14 February 2010

Trivimania: the answers to our Premier quiz

Go back here for the questions. 

Remember that for all but the last question we excluded Premiers who held the office but who did not win a general election as party leader in order to get the job.

Here are the answers (quibbles are welcome):

1.  Oldest Premier at the time of his swearing in:  Danny Williams, age 54, followed by…

2.  The second Oldest Premier at the time of his swearing in:  Clyde Wells, who was 51.

3.  The Oldest Premier on leaving office:  Joe Smallwood,  left office aged 71 years and a bunch of days.  DW is already the second oldest and he’s still in the chair.  To beat Smallwood’s age record, he’d have to last until at least 2020.  Even then DW would have to stay another six years beyond that to match or better Smallwood’s 23 years in office.

4.  a.  District represented by the most Premiers:  Humber West, which has, at various times sent Joe Smallwood, Frank Moores, and lately Danny Williams to reign over us.

b.  Only Townie Premier since Confederation:  Danny Williams, who came into the world at St. John’s in August 1949.

5.  Premiers, in order of age at time of swearing in (including Tom Rideout, Roger Grimes and Beaton Tulk):

Beaton Tulk, Danny Williams, Clyde Wells, Roger Grimes, Joe Smallwood, Brian Tobin, Tom Rideout, Frank Moores, Brian Peckford.



Kim Ploughman said...

Thanks Ed for that bit of entertaining trivia.

To add, here are a few more "premier" questions|

They say Jesus was a Capricorn - which "god-like" Premier was also a Cappy?

Which two Premiers were born in the month of August? Hint: They were both PCs

Which two were born in the month of May? Hint: They were both Liberals

Notwithstanding these shared birth months,all The Premiers have had different Sun or astrological signs.

1. Joey of course
2. DW & Peckford
3. Grimes & Tulk

disgusted said...

i would consider joey a townie... i know he was born in a Mint Brook Sawmill but he returned to st. john's with his townie parents when he was merely weeks old. then he grew up and went to school in st.john's.. i would think that defines a townie.. how many young newfoundlanders have moved to the mainland as newlyweds, had a kid or 3 and returned home shortly after... no one would consider the kids mainlanders 10 years later..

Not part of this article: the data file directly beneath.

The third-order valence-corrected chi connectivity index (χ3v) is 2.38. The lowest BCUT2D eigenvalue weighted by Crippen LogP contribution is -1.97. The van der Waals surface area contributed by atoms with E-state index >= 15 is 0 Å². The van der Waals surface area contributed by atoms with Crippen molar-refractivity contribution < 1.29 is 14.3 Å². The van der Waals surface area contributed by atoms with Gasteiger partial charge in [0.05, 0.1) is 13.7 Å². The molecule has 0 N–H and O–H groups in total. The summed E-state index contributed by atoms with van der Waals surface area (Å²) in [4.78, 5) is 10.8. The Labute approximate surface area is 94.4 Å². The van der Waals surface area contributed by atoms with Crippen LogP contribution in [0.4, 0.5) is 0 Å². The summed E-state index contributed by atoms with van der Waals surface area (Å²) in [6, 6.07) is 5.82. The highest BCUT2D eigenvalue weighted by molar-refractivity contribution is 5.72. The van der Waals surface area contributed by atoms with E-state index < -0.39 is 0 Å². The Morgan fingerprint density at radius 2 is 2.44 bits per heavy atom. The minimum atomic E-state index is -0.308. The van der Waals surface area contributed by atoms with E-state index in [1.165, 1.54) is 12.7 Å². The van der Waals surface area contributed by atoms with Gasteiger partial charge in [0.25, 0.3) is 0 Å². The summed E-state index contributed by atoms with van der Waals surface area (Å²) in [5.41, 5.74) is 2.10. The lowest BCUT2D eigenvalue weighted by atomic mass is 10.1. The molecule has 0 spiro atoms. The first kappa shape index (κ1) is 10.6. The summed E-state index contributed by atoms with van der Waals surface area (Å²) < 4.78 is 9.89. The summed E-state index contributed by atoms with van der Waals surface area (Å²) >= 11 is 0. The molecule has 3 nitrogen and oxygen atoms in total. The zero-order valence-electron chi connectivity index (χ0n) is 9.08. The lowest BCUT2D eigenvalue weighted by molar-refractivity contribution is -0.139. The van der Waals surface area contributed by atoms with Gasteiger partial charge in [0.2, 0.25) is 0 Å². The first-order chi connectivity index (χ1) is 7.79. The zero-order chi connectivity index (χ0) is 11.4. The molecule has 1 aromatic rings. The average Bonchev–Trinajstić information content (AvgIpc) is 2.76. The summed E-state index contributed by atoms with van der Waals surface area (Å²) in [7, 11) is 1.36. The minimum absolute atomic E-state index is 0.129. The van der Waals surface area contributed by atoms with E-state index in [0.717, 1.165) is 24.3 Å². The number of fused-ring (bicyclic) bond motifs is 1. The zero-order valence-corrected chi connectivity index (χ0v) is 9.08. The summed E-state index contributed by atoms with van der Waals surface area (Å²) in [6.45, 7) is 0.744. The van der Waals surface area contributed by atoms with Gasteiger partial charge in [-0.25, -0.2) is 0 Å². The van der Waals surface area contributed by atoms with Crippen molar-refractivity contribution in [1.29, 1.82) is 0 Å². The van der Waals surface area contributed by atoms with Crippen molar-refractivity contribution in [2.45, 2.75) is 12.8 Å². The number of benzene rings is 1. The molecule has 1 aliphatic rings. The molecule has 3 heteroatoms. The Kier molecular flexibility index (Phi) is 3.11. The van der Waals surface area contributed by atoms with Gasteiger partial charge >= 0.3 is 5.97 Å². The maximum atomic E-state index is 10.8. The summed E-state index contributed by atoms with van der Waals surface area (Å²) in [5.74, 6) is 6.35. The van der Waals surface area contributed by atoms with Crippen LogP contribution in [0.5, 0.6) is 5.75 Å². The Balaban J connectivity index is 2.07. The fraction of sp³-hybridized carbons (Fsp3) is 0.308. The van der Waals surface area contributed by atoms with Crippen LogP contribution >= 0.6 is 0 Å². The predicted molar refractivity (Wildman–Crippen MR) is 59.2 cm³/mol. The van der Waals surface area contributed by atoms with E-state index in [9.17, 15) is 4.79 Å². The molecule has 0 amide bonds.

Ed Hollett said...

Born in town, grew up in town and had all formative experiences either in town, on the mainland or outside Canada entirely.

There is more to it than birth and DW out paces them all.

Smallwood spent a considerable period of time outside Sin Jawns living and working.

Jingles said...

Didn't Joey Smallwood spend just six months in New York learning to be a journalist before being offered the job of running for Confederation?

Ed Hollett said...

Ah Jingles, not even close on any level.

Jingles said...

Are you not aware when someone is asking a direct question looking for an answer?

Ed Hollett said...

Well, you are posting here again in violation of your own decision not to. I really didn't want to encourage you.

You got a direct answer: "Ah Jingles. Not even close on any level" which indicates "No" but with the sense you are so cold you need to go do a google search or read a book.

Simon said...


Your timeline is a little squashed.

According to Wikipedia:

"Growing up in St. John's, as a teenager Smallwood worked as an apprentice at a newspaper and moved to New York City in 1920. In New York he worked for the socialist newspaper The Call. he returned to Newfoundland in 1925, where he soon met and married Clara Oates. In 1926 he founded a newspaper of his own in Corner Brook.

In 1928, he acted as campaign manager for the Prime Minister of the Dominion of Newfoundland, Sir Richard Squires. He also ran as a Liberal candidate in Bonavista in 1932, but lost the election. During the Great Depression he worked for various newspapers and edited a two volume collection titled "The Book of Newfoundland." He also hosted a radio program, The Barrelman, beginning in 1937 that promoted pride in Newfoundland's history and culture. He left the Broadcasting Corporation of Newfoundland in 1943 to operate a pig farm at the Newfoundland Airport at Gander.[1]"

My understanding is that Smallwood conducted the last interview with Big Bill Hayward, head of the IWW (wobblies) prior to Hayward's defection to Russia in 1921.